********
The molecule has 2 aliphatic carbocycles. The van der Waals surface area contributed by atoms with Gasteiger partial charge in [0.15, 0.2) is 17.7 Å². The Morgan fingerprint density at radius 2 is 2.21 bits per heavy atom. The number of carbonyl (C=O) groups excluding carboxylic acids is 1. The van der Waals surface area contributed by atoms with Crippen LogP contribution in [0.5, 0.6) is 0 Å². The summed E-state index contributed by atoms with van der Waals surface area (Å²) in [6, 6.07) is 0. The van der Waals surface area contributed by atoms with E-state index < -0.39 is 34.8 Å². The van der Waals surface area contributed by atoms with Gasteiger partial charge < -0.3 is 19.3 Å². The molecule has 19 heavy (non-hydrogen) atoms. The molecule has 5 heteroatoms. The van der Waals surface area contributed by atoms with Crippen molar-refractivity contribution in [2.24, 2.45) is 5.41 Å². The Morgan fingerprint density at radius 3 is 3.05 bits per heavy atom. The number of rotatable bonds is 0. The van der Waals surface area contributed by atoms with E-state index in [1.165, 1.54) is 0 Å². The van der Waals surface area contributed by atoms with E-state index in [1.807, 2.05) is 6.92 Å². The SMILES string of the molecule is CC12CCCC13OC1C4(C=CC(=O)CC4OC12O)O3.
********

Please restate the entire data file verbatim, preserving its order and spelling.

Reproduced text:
The molecule has 2 aliphatic carbocycles. The van der Waals surface area contributed by atoms with Gasteiger partial charge in [0.15, 0.2) is 17.7 Å². The Morgan fingerprint density at radius 2 is 2.21 bits per heavy atom. The number of carbonyl (C=O) groups excluding carboxylic acids is 1. The van der Waals surface area contributed by atoms with Crippen LogP contribution in [0.5, 0.6) is 0 Å². The summed E-state index contributed by atoms with van der Waals surface area (Å²) in [6, 6.07) is 0. The van der Waals surface area contributed by atoms with E-state index < -0.39 is 34.8 Å². The van der Waals surface area contributed by atoms with Gasteiger partial charge < -0.3 is 19.3 Å². The molecule has 19 heavy (non-hydrogen) atoms. The molecule has 5 heteroatoms. The van der Waals surface area contributed by atoms with Crippen molar-refractivity contribution in [2.24, 2.45) is 5.41 Å². The Morgan fingerprint density at radius 3 is 3.05 bits per heavy atom. The number of rotatable bonds is 0. The van der Waals surface area contributed by atoms with E-state index in [1.165, 1.54) is 0 Å². The van der Waals surface area contributed by atoms with E-state index in [1.807, 2.05) is 6.92 Å². The SMILES string of the molecule is CC12CCCC13OC1C4(C=CC(=O)CC4OC12O)O3.